Nowhere in the story does it appear that Delgado sought any official response from Villa-raigosa’s office — further bathing the whole episode in the manurelike fragrance of a cheap, political dump. “Absolutely no one who works for Antonio got a call from Delgado on this story,” said Elena Stern, who handled Villaraigosa‘s campaign press operation. “Antonio is pretty disappointed by all this.” As to whether “Tony Rap,” as his schoolmates liked to call the loquacious future speaker of the Assembly, had any plans to run for Polanco’s seat, Stern said, “To say ‘it’s a fact‘ is wrong. He’s looking at all his options and hasn‘t yet made any decision.”

Neither Delgado nor her former supervisor, La Opinion political editor Pilar Marrero, offered any on-the-record comment on the matter when queried. Delgado merely said she didn’t want to say anything to compromise her new boss, the mayor. But apparently, writing unsubstantiated reports about his just-defeated rival is just peachy. Her motivation, however, remains unexplained. Maybe it‘s just her relative inexperience — only three years on the job as a reporter. And while the easy explanation might be that she was currying favor with her new boss, remember that the mayor had presumably hired her before the article was written. Or maybe Delgado just plain fancies Cedillo over Villaraigosa.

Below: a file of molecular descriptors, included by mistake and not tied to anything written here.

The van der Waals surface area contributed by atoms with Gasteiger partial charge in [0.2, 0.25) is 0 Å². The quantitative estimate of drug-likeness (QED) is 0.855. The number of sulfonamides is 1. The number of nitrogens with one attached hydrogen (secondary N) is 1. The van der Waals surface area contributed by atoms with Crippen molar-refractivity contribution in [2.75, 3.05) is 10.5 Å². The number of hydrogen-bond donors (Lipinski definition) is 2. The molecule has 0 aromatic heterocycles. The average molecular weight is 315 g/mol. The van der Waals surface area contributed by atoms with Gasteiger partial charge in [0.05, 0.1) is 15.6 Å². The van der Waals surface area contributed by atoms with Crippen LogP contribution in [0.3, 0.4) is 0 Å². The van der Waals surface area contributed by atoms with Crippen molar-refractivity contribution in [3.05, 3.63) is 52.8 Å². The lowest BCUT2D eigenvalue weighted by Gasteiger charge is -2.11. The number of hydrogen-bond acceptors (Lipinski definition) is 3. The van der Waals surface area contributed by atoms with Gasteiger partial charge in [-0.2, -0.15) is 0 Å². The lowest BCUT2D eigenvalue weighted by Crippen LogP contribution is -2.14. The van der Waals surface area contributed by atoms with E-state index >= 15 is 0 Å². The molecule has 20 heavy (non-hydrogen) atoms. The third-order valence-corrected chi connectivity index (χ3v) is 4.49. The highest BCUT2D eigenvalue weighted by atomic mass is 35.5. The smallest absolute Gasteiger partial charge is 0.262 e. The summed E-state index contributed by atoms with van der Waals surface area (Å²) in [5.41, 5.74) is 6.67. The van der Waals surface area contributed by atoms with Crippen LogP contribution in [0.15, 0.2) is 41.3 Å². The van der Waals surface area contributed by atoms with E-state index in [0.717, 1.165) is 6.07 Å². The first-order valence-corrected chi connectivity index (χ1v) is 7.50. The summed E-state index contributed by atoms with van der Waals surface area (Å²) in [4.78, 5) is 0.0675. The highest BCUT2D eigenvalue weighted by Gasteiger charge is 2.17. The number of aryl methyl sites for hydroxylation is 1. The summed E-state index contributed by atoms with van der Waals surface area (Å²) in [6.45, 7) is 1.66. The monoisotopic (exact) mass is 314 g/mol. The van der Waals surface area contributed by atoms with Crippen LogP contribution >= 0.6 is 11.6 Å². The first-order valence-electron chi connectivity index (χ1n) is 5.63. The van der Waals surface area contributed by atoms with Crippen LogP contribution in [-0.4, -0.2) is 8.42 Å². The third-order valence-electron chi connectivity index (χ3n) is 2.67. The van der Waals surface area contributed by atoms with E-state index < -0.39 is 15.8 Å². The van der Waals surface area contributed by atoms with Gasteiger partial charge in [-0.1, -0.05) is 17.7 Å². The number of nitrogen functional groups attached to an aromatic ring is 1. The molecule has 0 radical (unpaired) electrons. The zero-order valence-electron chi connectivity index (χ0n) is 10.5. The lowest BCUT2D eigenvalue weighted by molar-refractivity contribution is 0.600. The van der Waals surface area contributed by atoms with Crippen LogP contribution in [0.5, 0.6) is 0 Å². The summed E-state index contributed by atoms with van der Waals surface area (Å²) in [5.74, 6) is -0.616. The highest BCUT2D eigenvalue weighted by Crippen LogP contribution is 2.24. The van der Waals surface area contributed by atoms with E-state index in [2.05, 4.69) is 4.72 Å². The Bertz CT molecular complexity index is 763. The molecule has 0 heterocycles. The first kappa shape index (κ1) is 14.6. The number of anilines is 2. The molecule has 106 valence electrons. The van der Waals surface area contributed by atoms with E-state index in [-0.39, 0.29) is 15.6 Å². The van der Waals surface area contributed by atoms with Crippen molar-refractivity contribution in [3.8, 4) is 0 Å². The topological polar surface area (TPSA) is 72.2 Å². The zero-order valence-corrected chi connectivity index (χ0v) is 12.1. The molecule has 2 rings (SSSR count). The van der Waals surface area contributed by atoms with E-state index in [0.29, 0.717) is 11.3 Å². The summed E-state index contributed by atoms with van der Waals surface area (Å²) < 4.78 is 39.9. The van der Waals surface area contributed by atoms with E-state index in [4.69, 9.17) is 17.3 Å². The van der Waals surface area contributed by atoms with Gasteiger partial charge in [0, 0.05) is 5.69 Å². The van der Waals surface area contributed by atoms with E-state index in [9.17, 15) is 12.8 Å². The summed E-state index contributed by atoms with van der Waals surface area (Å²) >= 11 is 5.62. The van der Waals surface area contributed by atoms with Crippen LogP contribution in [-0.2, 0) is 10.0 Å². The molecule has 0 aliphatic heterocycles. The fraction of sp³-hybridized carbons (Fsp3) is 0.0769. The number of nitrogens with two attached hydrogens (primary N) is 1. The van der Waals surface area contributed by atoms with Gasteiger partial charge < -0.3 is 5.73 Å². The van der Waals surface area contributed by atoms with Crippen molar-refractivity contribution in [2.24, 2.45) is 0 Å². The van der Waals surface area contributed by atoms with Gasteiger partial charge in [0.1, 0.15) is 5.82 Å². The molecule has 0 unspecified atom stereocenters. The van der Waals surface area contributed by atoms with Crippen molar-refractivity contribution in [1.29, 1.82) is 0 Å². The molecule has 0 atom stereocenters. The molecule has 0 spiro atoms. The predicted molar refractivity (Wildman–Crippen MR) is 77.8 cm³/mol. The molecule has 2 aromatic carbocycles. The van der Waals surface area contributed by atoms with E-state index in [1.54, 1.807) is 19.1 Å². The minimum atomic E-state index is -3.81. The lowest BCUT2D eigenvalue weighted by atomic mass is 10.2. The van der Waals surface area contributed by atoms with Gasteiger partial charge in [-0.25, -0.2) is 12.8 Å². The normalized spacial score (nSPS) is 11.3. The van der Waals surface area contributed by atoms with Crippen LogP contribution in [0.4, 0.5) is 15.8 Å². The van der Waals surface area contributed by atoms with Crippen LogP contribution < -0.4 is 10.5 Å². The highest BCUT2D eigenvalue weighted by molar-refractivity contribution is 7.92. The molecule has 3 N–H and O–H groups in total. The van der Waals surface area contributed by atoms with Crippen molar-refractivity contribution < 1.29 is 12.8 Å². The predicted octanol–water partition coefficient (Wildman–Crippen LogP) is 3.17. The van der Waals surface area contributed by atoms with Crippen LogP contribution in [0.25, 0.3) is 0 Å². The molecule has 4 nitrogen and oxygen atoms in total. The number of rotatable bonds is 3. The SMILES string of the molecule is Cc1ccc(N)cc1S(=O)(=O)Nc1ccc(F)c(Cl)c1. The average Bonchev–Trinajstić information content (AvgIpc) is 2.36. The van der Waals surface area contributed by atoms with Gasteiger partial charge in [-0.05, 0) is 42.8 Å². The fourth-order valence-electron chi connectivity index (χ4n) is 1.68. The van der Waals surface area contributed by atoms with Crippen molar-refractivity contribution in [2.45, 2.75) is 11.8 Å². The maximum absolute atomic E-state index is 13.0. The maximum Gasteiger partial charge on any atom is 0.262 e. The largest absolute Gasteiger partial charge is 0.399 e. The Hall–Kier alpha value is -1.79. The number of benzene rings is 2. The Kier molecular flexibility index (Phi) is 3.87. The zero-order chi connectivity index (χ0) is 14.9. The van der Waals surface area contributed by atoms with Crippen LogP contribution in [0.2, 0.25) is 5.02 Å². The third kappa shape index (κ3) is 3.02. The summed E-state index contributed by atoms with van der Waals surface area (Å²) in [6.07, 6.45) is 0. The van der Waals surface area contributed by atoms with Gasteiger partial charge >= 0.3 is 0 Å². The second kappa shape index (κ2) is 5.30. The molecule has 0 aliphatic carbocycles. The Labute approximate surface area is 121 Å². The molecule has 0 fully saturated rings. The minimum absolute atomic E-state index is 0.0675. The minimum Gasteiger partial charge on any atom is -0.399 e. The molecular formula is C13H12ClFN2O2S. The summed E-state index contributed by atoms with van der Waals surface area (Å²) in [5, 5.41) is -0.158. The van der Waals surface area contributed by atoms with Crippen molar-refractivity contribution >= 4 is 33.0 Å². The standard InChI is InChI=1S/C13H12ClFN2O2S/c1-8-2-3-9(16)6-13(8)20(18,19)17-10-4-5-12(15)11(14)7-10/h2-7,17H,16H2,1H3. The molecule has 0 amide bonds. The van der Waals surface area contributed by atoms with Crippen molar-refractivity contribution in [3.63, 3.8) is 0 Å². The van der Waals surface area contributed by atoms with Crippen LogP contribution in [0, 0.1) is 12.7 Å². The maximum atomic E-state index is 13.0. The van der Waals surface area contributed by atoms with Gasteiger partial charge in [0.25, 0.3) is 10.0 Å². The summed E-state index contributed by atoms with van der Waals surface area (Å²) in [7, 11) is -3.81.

Just who will replace Polanco when he steps aside next year is, indeed, a delicate and potentially perilous matter for local Latino pols and one that deserves more serious treatment than that offered by Delgado. We hardly needed her drive-by to remind us that the two compadres, Cedillo and Villa-raigosa, are the two natural candidates.

As the two most prominent current and past elected officials of the vaunted Latino-Labor coalition, any showdown between them would be ugly — and quite distressing to their enthusiastic supporters. There’s no doubt that both guys have been doing a torturous slow dance with each other around the coming election. Cedillo himself is facing Assembly term limits, and if Villaraigosa wants to be elected to something else in the next cycle, the 22nd Senate seat is one of his best options.